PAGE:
Expatriates with international medical insurance may soon be able to discover if they are at risk of developing Alzheimer's disease, with this occurring up to ten years in advance of them becoming ill enough to be positively identified as suffering from it.
Research from Sweden's Lund University and published in the Archives of General Psychiatry found the first alterations within the brain can be seen as much as a decade early, with scientists discovering a combination of markers can indicate a person has a high likelihood of developing this condition.
This corresponds with another recent study published in an online issue of Neurology, the medical journal of the American Academy of Neurology, which linked the chances of a person suffering from the ailment with thinner parts of the cortex within the brain.
The Swedish investigators also found larger levels of a substance called tau and low amounts of beta-amyloid pointed to an elevated chance of falling ill with Alzheimer's disease at some point in the future.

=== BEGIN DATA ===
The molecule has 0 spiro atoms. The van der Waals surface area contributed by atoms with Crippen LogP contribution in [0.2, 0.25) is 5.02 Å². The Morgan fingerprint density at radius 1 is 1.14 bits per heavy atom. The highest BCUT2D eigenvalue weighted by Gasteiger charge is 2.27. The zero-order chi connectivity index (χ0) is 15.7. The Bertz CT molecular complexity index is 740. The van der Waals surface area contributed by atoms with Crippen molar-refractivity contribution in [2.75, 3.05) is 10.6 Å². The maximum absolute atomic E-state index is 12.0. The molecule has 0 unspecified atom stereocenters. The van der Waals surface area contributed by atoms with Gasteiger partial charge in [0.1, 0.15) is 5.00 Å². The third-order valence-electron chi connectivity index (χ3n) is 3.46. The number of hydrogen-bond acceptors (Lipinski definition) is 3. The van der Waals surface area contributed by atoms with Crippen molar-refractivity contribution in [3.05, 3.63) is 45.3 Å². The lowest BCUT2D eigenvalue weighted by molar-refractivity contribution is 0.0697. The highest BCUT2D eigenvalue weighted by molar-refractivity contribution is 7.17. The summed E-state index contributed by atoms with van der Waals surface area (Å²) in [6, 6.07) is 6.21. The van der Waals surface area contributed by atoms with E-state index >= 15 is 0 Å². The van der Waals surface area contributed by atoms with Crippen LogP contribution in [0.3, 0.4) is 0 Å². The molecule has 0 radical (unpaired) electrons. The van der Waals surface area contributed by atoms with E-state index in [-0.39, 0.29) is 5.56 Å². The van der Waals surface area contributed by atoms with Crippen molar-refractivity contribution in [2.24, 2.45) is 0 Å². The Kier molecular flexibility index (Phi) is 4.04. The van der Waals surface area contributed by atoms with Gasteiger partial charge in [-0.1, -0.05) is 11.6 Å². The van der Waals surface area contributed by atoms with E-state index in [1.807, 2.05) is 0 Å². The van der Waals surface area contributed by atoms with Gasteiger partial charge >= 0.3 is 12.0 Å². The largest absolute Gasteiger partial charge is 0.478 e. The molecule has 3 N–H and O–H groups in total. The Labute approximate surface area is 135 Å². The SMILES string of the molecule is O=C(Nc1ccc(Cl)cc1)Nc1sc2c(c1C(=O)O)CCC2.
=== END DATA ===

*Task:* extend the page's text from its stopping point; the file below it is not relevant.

Up to 91 per cent of the individuals studied who were suffering from mild memory impairment and who had these factors developed the condition within a decade, while those with similar memory problems but without these indicators had the same risk as other members of the public.
Furthermore, the progression of the condition was also examined by the experts.
It is thought pharmaceutical firms will be able to use this information to discover those at the highest risk of suffering from Alzheimer's disease, with these individuals offered the chance to engage in research trials.
Investigators claimed this data will be particularly relevant when drugs have been created that can lessen the speed this ailment affects people.
Lead researcher physician Oskar Hansson said: "When a patient receives a diagnosis today, the damage has already gone too far."
"All prospective therapies have so far [been] shown to be ineffective in stopping the disease and many people are concerned that the pharmaceutical companies will give up their efforts in this field," he added.